UK: Calls for Government to break ties with the cruel trade in wild-caught monkeys for research
British MPs are calling on the Government to ban the import of the offspring of wild-caught primates into the UK for research purposes, and prohibit all imports from facilities which trap wild primates for breeding purposes. The news will have huge implications for Mauritius, the UK’s main supplier of such primates.
Between 2008 and 2009 almost 5,000 primates were imported into the UK for research purposes; the majority long-tailed macaques from Mauritius and the focus of a recent BUAV investigation. In answers to Parliamentary questions tabled by Henry Smith MP, Home Office Minister Lynn Featherstone has stated that since 2009, 2,227 long-tailed macaques who were born to wild-caught parents have been imported into the UK (2).
The capture of primates from the wild inflicts great suffering and is inherently cruel. In Mauritius, the BUAV investigation revealed that trapped monkeys sustain injuries and broken limbs during trapping. One trapper routinely took a young wild-caught monkey from his cage and tormented him – swinging him around in the air by his tail. Footage obtained from inside one farm revealed the frightening and stressful method of capture used by workers - grabbing and pulling monkeys by the tail. Pulling this species of monkey by the tails in this way could lead to injury, including the separation of vertebrae in the tail causing pain and debilitation.
Leader of the Green Party, Caroline Lucas, MP stated:
"I am calling on the Government to make real efforts to distance itself from the continued practice of using wild-caught nonhuman primates in research. As investigative work by the BUAV has shown, this trade inflicts unnecessary suffering and is inherently cruel. The British people have a strong instinct when it comes to animal cruelty and it's clear that this level of animal abuse will not be tolerated. The Government must therefore do more to take the lead in modern, humane medical research without animal suffering - and ban the import of wild-caught offspring for research."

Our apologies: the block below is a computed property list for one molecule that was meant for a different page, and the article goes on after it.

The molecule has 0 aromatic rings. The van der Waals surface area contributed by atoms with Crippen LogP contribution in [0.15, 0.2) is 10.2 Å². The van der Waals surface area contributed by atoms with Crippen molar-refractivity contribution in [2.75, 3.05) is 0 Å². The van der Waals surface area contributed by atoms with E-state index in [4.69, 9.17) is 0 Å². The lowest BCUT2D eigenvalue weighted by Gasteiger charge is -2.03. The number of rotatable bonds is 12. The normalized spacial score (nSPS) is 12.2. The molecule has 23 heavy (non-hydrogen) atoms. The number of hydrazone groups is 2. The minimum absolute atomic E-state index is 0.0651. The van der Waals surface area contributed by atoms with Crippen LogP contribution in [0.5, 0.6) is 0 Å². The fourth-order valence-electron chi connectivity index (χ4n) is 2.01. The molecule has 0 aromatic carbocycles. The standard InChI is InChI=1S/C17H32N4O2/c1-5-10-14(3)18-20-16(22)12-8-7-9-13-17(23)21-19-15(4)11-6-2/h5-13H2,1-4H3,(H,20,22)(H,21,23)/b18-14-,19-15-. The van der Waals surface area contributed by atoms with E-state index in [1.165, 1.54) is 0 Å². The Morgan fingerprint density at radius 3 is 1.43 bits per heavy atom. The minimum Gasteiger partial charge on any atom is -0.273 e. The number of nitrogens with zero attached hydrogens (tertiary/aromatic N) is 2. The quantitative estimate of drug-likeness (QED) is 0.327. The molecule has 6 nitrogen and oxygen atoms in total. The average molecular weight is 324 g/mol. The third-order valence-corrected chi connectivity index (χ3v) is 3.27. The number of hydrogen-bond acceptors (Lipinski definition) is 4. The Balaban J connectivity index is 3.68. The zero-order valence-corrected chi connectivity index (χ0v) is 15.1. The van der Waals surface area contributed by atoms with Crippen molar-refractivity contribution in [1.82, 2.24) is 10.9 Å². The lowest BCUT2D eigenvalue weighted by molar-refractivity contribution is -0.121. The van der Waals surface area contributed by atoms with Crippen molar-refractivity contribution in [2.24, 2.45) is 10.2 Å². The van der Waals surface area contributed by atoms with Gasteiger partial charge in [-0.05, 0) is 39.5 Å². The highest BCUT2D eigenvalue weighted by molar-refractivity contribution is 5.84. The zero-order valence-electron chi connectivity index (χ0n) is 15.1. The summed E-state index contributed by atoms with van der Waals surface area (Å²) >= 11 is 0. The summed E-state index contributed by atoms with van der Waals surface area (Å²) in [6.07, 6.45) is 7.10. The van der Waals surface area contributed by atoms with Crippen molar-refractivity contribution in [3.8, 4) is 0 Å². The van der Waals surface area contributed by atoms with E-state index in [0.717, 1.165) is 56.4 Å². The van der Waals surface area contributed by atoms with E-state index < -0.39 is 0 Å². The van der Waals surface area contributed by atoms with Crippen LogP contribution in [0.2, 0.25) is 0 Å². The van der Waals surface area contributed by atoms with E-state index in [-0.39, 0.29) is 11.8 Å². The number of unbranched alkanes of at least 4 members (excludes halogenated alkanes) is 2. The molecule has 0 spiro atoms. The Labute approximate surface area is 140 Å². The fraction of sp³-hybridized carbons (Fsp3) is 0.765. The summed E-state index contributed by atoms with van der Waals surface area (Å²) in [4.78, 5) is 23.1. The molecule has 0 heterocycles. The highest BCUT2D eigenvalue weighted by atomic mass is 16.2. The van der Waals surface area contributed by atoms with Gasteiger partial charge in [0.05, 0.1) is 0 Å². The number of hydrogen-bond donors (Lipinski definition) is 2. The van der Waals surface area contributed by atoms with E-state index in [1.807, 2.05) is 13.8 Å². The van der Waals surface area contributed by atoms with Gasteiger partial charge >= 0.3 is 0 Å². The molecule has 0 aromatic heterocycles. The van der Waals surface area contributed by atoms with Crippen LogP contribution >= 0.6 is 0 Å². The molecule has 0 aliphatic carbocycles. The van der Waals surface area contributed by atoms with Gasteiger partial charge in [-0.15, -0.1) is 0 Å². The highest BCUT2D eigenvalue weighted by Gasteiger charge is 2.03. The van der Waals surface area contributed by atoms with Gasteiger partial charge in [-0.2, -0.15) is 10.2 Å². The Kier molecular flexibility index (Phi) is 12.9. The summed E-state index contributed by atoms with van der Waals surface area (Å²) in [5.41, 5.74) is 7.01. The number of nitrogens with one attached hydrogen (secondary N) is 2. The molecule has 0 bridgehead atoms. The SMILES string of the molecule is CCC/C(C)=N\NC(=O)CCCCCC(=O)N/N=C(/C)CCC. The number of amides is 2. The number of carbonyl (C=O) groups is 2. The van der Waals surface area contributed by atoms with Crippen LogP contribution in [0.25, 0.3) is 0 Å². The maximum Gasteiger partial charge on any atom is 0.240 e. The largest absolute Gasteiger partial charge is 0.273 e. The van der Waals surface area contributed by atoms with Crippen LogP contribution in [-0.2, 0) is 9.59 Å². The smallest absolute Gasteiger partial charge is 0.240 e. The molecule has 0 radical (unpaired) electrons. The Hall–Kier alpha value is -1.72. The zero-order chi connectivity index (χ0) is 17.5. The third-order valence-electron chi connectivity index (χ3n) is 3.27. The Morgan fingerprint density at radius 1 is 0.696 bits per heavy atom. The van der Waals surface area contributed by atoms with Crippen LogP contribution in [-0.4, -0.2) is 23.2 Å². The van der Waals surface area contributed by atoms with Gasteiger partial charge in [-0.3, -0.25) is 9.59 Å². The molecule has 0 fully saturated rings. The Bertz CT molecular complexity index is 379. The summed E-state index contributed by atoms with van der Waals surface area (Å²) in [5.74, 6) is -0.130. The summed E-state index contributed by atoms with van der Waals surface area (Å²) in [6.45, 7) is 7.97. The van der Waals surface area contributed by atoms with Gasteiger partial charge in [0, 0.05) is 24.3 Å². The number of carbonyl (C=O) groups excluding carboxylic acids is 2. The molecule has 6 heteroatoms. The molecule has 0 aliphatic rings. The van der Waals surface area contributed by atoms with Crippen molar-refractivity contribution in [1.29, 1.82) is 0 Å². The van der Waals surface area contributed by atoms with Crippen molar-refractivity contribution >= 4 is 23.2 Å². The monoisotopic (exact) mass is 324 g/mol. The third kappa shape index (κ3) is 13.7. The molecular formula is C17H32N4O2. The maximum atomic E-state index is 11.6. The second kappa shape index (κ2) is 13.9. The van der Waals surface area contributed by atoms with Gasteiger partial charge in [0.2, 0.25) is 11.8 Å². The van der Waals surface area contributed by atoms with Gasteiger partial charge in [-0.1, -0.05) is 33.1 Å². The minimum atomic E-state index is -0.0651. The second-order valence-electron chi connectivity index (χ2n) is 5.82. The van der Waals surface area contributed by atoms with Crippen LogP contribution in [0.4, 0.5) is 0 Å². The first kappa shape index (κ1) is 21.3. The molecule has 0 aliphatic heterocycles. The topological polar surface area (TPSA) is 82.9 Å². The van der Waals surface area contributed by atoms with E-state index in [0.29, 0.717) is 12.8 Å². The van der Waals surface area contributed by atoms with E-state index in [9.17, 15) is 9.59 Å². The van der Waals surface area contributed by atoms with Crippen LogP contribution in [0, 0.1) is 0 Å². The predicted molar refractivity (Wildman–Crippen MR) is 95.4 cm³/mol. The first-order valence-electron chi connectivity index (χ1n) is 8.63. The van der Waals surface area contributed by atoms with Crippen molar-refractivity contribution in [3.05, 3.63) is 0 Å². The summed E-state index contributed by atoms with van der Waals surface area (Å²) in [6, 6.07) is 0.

Henry Smith MP who recently tabled parliamentary questions on this issue stated:
“I felt compelled to raise at the highest levels the disturbing capture and importation of non-human primates in to the UK for research purposes. I think many people in this country will be deeply concerned at the scale and unnecessary suffering caused by this cruel trade. By highlighting this issue I hope we can bring about awareness and change.”
BUAV’s Director of Special Projects, Sarah Kite, stated:
“We are delighted to receive support from British MPs. This is a brutal trade. We are calling upon the UK Government to dissociate the UK from this cruelty. We also call on the government of Mauritius to take immediate action to put an end to this cruelty by banning the trapping and export of its primate population.”